Canucks have a reputation for being the friendliest nation around, and that generous stereotype probably stems from the fact that we are all addicted to apologizing.
Saying sorry and other niceties are so permeated in brains up North that when I sneeze in my car alone in traffic, I actually say "excuse me" out loud. This is not a joke. I have done this several times.
What's also not a joke is how rich I'd be if I got a nickel (five cents) for every time I said "sorry." I've said sorry because I didn't hold the door open wide enough for people behind me.
I'm not sure where we learned our incredible manners, but there are millions of moms doing a great job in Canada, and the States could take a lesson or two from their book.
19 Both countries consume a lot of US Media (Basically the same)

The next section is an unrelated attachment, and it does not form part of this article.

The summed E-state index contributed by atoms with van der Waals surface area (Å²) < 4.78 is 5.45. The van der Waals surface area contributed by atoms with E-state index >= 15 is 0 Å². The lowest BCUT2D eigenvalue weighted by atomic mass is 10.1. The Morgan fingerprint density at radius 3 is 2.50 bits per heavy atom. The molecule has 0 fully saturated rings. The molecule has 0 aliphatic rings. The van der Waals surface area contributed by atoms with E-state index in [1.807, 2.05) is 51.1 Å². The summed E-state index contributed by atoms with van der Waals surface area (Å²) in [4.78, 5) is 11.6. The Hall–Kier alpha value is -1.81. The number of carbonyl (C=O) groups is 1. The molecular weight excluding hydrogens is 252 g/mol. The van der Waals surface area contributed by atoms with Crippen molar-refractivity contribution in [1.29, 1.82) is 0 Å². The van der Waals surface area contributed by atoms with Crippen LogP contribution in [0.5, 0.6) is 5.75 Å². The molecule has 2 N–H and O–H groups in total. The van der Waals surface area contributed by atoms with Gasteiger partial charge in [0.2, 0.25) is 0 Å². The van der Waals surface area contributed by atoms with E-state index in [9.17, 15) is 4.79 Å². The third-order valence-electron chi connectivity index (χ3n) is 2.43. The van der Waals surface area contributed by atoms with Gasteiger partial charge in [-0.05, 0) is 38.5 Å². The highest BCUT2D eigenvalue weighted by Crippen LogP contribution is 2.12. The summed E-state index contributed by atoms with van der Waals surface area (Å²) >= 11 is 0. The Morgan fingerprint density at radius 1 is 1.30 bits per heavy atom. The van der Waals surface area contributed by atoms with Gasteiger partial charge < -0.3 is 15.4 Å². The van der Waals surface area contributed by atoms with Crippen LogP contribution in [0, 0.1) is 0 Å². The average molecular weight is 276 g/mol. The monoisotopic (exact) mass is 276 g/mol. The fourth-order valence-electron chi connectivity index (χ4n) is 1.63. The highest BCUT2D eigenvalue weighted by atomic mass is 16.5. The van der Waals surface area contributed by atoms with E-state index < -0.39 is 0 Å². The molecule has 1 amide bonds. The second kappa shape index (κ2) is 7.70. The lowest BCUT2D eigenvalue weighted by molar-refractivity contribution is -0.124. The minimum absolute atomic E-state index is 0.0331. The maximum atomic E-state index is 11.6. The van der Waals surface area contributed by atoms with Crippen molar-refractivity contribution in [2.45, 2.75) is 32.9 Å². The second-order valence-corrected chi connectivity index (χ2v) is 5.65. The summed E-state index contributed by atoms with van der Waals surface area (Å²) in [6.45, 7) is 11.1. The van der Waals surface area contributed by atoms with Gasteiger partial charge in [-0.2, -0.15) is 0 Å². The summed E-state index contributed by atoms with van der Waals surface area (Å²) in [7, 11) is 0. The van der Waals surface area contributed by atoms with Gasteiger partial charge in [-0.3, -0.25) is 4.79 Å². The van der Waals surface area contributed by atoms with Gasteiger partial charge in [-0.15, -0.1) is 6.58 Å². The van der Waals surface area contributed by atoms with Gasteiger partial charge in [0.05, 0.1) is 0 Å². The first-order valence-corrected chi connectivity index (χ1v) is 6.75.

What makes our two countries most alike is the media we collectively obsess over.
Canada has tried to take US programs and make them local. For example, Canadian Idol failed after 3 seasons and The Amazing Race Canada and the Bachelor Canada are still running, but the winners of the shows have a few thousand measly followers on social media and then just fade into nonexistence after their season ends. Essentially, you can't quit your day job if you're on television in Canada.
Yet I'll happily get together with friends to watch the latest season of the US Bachelor / Bachelorette / Bachelor in Paradise. Heck, our girl Vanessa Grimaldi won the whole thing a few seasons back! We're tuned into US media, radio, literature, film, the whole nine yards. And that won't be changing any time soon.
18 Free health care in Canada (Major difference)
I can't imagine giving birth and then being slapped with a bill at the end of it. In Canada, you can walk into any hospital, patiently wait for hours in the waiting room, then speak with a doctor about your ailments.